What a masterful storyteller! Helene Wecker captures your attention and keeps it till the very end.
The Golem and the Jinni tells the story of two unlikely beings who find themselves in a strange world. Chava and Ahmad develop a beautiful timeless friendship under the most unlikely circumstances. Both are supposed mythical creatures who find themselves in New York City of all places, navigating the daily trials of life in the big city. Chava is a golem who was created for the sole purpose of being a wife. She was created in Poland by Yehudah Shaalman- a shady rabbi- known to delve in dark arts, but doesn’t awaken until she is on a ship boarded for America with her soon-to-be -husband. However, shortly after awakening he dies. Chava who has never been around humans doesn’t have a clue about what to do. She gets by on her new found ability to understand what humans are thinking, and she reacts to their desires by playing everything by ear.
Ahmad is a jinni who has been trapped in a flask for centuries. He is accidentally released by a tinsman named Arbeely. Enraged and unable to take his true form -due to the iron band placed on his wrist by his capture,-he too is lost and unable to understand where he is or what is expected of him. His last memory was of the Syrian dessert where his kind lived and ruled the dessert. He also remembers the wizard who trapped him in the flask, but little else about where to find the wizard, and how to break his band. Trapped in human form, the Jinn begins his life in New York working as apprentice to Arbeely. True to his nature he creates all sorts of mischief, both intentional and not.
This story was so rich. These characters were endearing as they discovered the in and outs of the human world. How to blend it and deal with emotions, both their own and others. After Chava’s master dies on the boat to New York, Chava finds that she can hear people’s thoughts. As if she wasn’t already confused, now she has a million voices to deal with, all consumed with their own fears and desires. She is saved by Rabbi Meyer who recognizes what she is instantly. He shelters her from harm and helps her adapt to the human world. Their relationship becomes that of father and daughter, and it was one of my favorite things about the novel.
Ahmad is a little arrogant at first. He’s a jinni who is accustomed to glass castles and is made out of fire. Conformity doesn’t suit him. Therefore, he ignores the well meaning advice of Arbeely. As a human man, he lives his life much the same way he would if he were still a Jinni. Freely and unconcerned about others.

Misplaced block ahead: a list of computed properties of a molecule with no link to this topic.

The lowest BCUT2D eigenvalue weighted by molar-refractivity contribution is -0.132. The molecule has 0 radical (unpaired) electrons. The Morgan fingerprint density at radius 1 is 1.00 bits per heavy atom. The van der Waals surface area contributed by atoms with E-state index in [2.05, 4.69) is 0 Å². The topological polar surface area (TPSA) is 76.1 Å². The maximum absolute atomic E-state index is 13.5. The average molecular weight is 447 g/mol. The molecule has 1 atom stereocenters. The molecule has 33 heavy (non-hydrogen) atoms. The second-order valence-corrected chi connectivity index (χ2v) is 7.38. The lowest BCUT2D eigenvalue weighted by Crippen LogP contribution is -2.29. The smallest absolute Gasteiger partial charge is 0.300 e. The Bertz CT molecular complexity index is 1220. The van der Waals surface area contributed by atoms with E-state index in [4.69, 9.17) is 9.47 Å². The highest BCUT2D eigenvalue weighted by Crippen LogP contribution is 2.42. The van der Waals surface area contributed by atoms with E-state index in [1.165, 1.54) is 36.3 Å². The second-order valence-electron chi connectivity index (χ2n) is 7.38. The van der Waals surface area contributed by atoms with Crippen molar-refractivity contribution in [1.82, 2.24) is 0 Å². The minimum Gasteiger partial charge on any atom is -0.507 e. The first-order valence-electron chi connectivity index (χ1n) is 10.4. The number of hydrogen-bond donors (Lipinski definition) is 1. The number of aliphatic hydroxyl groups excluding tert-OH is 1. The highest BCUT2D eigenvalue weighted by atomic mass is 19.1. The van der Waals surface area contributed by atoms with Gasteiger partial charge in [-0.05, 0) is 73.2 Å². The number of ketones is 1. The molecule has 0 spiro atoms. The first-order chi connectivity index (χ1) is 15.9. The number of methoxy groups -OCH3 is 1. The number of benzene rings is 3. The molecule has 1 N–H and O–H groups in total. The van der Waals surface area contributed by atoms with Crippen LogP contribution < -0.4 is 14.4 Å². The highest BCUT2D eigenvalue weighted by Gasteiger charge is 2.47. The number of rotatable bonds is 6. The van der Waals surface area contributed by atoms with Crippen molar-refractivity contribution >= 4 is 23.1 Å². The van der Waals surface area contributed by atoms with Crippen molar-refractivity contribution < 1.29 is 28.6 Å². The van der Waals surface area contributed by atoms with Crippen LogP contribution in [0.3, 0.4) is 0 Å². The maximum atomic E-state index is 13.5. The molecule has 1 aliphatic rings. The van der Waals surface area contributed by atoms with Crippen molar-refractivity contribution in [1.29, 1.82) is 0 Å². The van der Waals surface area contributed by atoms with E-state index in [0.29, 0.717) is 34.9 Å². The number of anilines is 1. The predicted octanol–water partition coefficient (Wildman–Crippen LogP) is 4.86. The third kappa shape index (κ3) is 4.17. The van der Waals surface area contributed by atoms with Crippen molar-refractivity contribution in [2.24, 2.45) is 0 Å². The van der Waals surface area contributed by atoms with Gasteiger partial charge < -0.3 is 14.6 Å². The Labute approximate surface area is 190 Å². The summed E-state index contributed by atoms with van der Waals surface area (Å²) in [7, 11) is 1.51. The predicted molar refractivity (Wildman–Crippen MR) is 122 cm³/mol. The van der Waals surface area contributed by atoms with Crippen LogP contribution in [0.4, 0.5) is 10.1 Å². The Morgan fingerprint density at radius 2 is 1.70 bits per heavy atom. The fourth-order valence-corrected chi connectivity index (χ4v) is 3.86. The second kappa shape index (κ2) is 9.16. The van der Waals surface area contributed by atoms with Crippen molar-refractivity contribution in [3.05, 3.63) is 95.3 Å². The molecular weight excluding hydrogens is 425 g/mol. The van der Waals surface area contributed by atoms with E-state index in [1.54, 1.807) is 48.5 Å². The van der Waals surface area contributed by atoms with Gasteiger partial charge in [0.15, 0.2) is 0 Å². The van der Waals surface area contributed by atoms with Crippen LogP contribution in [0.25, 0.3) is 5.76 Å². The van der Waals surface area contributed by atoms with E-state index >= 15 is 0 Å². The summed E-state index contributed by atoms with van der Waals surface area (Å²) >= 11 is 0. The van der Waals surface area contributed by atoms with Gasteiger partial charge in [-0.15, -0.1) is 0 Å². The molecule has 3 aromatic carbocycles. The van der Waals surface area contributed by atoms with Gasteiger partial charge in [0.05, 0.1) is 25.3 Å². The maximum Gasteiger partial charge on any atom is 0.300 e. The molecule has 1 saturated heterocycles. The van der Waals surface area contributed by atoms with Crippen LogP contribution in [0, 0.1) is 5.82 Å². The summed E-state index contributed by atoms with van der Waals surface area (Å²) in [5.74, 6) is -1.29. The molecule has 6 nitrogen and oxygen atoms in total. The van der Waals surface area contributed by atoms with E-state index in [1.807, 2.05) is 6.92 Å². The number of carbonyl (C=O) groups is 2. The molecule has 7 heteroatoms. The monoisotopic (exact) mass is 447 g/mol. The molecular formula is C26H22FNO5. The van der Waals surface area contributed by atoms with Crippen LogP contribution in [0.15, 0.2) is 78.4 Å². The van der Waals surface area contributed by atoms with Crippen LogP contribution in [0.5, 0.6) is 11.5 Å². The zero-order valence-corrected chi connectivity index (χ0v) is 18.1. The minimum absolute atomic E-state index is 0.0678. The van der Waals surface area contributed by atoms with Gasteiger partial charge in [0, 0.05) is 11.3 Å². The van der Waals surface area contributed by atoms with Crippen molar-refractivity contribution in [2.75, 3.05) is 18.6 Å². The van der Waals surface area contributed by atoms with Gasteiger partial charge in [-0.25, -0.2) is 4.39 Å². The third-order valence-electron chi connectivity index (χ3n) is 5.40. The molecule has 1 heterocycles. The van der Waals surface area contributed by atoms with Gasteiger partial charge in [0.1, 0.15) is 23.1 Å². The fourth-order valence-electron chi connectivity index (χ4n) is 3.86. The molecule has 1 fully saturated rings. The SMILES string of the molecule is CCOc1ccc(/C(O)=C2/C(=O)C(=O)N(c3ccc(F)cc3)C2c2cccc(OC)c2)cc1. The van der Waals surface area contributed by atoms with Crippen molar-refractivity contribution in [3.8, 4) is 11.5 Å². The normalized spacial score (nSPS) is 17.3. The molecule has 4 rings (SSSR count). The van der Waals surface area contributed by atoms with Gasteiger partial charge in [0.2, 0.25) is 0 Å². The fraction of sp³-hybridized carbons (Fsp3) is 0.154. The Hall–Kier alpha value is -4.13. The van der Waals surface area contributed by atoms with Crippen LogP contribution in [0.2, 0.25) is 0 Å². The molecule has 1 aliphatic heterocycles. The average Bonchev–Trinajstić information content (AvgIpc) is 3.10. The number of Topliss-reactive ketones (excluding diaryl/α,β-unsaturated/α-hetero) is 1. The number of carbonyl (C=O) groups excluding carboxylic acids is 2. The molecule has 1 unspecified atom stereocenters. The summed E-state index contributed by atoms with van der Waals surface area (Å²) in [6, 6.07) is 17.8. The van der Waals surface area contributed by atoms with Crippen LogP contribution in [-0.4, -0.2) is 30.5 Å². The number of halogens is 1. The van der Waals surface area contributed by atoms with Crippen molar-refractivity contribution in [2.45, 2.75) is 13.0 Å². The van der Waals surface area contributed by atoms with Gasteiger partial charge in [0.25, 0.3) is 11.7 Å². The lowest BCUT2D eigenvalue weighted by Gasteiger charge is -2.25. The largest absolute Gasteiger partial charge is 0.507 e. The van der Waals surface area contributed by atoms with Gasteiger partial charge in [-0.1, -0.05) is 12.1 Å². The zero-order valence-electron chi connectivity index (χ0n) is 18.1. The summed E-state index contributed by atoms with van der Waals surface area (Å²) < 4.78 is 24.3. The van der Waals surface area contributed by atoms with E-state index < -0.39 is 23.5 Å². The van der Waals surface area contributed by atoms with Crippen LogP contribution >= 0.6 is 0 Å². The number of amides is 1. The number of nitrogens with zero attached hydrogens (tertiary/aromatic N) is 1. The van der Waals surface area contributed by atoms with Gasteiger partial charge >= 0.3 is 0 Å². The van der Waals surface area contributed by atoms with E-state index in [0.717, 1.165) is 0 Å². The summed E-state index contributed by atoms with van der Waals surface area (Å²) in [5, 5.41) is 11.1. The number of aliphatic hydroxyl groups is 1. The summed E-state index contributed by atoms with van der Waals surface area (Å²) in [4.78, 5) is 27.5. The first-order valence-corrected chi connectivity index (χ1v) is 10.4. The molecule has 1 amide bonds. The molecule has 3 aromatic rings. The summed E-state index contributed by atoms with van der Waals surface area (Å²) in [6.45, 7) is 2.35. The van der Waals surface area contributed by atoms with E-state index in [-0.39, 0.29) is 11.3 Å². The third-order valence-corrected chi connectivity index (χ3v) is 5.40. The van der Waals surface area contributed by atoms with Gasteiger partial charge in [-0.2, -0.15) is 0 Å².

Ahmad’s transformation is another favorite things to see. How he learns to feel regret towards the people he’s harmed whether directly or inadvertently. Compassion for those whose lives’s are not the best, and Loyalty towards those he grows to love.
This is a pretty big book, but I honestly didn’t notice. The plot moves at a very even paced. It alternates between the past and present, as well as giving us multiple view points. All this enhances the story and kept me entertained until the end, where everything comes full circle. Helene Wecker’s writing is poetic almost to the point of being fairy tale like. From her descriptions of the rough Danzig cold, to the growing metropolis of New York, and the sparse landscape of the Syrian dessert, everything is richly detailed. The switch between the angles of the story was genius. I was never confused by what was going on, and in a story this big and complex it happens often.
Here I’m about to get a bit English major, but I felt that this also makes you look at the whole nature/ nurture debate. Both Chava and Ahmad struggle with what they are, and if that is their sole definer. Which I feel begs the question, are we all destined to behave certain ways because of our genetic make -up, or can we break away from that and make our own choices based on what we learn? This is what makes this story so much more than just a fantasy/historical fiction novel. It makes you think, and entertains. What more could you want from a story? As a representation of the immigrant experience, this felt very authentic, and it also went in line with much of what I’ve learned.
Lastly,I would have appreciated a more conclusive ending, but I wasn’t disappointed by it either.
Overall, if you like whimsical story, historical fiction and great characterization, then I think you’ll enjoy this one!